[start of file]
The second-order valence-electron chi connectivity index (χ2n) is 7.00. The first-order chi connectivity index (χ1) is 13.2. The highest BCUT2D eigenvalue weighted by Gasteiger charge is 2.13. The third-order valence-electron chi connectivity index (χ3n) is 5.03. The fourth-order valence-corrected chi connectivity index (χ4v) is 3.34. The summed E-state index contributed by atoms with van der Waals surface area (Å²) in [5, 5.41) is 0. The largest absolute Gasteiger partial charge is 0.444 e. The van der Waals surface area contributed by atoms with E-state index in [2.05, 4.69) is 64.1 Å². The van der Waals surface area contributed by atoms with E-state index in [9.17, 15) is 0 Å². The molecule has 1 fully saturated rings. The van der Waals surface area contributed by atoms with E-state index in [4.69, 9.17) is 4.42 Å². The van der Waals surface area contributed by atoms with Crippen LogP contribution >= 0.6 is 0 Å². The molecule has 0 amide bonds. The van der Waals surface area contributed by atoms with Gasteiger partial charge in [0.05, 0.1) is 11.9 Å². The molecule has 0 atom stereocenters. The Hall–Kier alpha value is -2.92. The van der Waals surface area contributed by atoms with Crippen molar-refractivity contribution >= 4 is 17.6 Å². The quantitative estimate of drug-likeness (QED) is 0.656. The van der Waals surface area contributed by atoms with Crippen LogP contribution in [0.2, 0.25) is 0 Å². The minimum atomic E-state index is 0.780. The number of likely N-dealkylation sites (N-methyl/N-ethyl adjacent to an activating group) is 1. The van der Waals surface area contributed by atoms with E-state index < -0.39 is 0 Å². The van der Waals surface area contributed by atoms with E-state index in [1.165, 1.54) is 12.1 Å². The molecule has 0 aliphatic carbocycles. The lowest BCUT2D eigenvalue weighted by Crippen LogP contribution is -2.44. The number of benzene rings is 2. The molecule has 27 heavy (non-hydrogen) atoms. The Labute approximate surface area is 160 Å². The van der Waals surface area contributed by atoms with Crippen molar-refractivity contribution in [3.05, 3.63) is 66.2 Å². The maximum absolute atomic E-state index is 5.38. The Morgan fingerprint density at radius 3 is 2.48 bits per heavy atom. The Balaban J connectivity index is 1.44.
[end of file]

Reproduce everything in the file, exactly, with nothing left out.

The second-order valence-electron chi connectivity index (χ2n) is 7.00. The first-order chi connectivity index (χ1) is 13.2. The highest BCUT2D eigenvalue weighted by Gasteiger charge is 2.13. The third-order valence-electron chi connectivity index (χ3n) is 5.03. The fourth-order valence-corrected chi connectivity index (χ4v) is 3.34. The summed E-state index contributed by atoms with van der Waals surface area (Å²) in [5, 5.41) is 0. The largest absolute Gasteiger partial charge is 0.444 e. The van der Waals surface area contributed by atoms with E-state index in [2.05, 4.69) is 64.1 Å². The van der Waals surface area contributed by atoms with E-state index in [9.17, 15) is 0 Å². The molecule has 1 fully saturated rings. The van der Waals surface area contributed by atoms with E-state index in [4.69, 9.17) is 4.42 Å². The van der Waals surface area contributed by atoms with Crippen LogP contribution >= 0.6 is 0 Å². The molecule has 0 amide bonds. The van der Waals surface area contributed by atoms with Gasteiger partial charge in [0.05, 0.1) is 11.9 Å². The molecule has 0 atom stereocenters. The Hall–Kier alpha value is -2.92. The van der Waals surface area contributed by atoms with Crippen molar-refractivity contribution >= 4 is 17.6 Å². The quantitative estimate of drug-likeness (QED) is 0.656. The van der Waals surface area contributed by atoms with Crippen LogP contribution in [0.2, 0.25) is 0 Å². The minimum atomic E-state index is 0.780. The number of likely N-dealkylation sites (N-methyl/N-ethyl adjacent to an activating group) is 1. The van der Waals surface area contributed by atoms with E-state index < -0.39 is 0 Å². The van der Waals surface area contributed by atoms with E-state index in [1.165, 1.54) is 12.1 Å². The molecule has 0 aliphatic carbocycles. The lowest BCUT2D eigenvalue weighted by Crippen LogP contribution is -2.44. The number of benzene rings is 2. The molecule has 27 heavy (non-hydrogen) atoms. The Labute approximate surface area is 160 Å². The van der Waals surface area contributed by atoms with Crippen molar-refractivity contribution in [3.05, 3.63) is 66.2 Å². The maximum absolute atomic E-state index is 5.38. The Morgan fingerprint density at radius 3 is 2.48 bits per heavy atom. The Balaban J connectivity index is 1.44.